Back to school: New year begins for Marco Island students

Lance Shearer

Starting Tuesday, a flood of small pedestrians hit the streets on Marco Island. With the new school year, those driving motor vehicles need to exercise extra caution, slow down and look both ways one extra time, to help keep island students safe on their way to and from school.

Students at Tommie Barfield Elementary, and Marco’s charter middle and high schools returned to the classroom for the first day of school on Tuesday, along with students across the county. The 552 kids at TBE, about 400 at Marco Island Charter Middle School (MICMS), and about 230 at Marco Island Academy (MIA) high school, adding up to about 1,180 on the island joined 48,000 students at Collier County’s public schools.

“That’s our highest enrolment ever,” said MIA Principal Melissa Scott. If they are not attending one of the island’s charter schools, students living on Marco Island are zoned for Manatee Middle School and Lely High School.

One day “this generation will rule the population,” as John Mayer put it in song, but for right now they are figuring out long division, the three branches of government, and how to diagram a sentence. Before they could grapple with more advanced intellectual concepts, one of the first educational experiences of the new school year for students at MICMS was figuring out getting into their new locker, as well as where to go for their next class. Principal George Abounader acted as guide for students who needed a little help.

At TBE, the first day was the first day of school ever for the kindergarten students, including Lindsay Rojas, 5, who kept tight hold of her mother’s hand as she walked down the hall to her classroom. Some of the “big kids,” fifth graders including Astrid Santos, conspicuous in their Ambassador T-shirts, helped Principal Katie Maya greet the new crop of students and help them get oriented.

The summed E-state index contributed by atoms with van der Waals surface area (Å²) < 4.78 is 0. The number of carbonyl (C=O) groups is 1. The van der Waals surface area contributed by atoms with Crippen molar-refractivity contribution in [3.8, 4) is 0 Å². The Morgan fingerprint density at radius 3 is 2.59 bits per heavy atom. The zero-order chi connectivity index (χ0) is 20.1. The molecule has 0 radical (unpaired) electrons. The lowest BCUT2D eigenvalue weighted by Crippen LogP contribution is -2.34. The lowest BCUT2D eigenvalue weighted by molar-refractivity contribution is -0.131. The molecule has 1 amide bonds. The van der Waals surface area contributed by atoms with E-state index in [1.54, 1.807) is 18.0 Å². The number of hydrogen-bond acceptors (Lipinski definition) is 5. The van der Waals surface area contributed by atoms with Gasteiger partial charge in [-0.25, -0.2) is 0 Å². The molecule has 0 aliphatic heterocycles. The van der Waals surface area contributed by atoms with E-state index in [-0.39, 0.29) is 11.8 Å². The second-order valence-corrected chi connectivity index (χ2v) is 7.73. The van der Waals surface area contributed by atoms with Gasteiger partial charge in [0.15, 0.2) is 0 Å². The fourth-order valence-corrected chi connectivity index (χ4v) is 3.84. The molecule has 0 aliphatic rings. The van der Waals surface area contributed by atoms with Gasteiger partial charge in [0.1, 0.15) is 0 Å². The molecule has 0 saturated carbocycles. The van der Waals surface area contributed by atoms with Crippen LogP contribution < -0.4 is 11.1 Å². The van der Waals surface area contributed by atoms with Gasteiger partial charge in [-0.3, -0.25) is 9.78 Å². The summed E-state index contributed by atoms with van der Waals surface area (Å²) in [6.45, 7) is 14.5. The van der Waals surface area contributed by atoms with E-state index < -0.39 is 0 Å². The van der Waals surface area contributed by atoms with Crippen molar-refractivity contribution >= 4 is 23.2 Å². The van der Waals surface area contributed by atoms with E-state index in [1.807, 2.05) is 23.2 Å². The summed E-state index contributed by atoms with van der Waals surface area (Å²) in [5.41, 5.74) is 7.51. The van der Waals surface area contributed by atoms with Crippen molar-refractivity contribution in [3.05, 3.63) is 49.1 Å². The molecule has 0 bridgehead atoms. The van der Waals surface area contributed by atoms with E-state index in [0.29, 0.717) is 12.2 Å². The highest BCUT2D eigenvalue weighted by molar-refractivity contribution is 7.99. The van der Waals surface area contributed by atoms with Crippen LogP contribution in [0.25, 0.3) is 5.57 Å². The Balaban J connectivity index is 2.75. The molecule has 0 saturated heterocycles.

“This is a leadership opportunity for the kids who are Ambassadors,” said Maya. “They take ownership and take a lot of pride in their school.”

It was not just the kids who were new to their schools. Tommie Barfield has a new music teacher, Craig Greusel, taking over from longtime TBE music teacher Lisa Braren, who moved to Manatee Elementary. Well known to many on Marco Island, Greusel taught for 24 years at Lely High School. Tommie Barfield also has two new physical education teachers.

There were two new teachers at MICMS, with Tim Coyle teaching learning strategies to special needs ESE (exceptional student education) students, and Kathy Stefanides teaching eighth grade language arts. At MIA, history teacher Randy Montgomery and math teacher Anthony Howard were new to the faculty.

All three Marco Island schools are ranked as “A” schools once again, a tribute to the work of the educators and the motivation of the students. MIA is still “providing educational excellence in a trailer park,” as students have referred to their campus of prefab modular classrooms but is poised to break ground for real on what will be their $12 million-plus new campus, after holding the ceremonial groundbreaking in May.

At MICMS, students are offered high-school level classes in geometry, algebra, and Spanish I and II, with Spanish III scheduled to be added next year, said Abounader. The school has been designated a high-performing charter and a school of excellence by the Florida Department of Education.

Only students living over two miles from school are provided bus service, so on Marco “the majority are walkers or car riders” at TBE, said Maya. The first day of school brought out a host of parents, creating a traffic jam worthy of a larger city around TBE and MICMS. This will ease in a week, said MIPD Sgt. Mark Haueter, in charge of the department’s school officer program, as he made the rounds of all three schools Tuesday, but the need for careful driving will remain.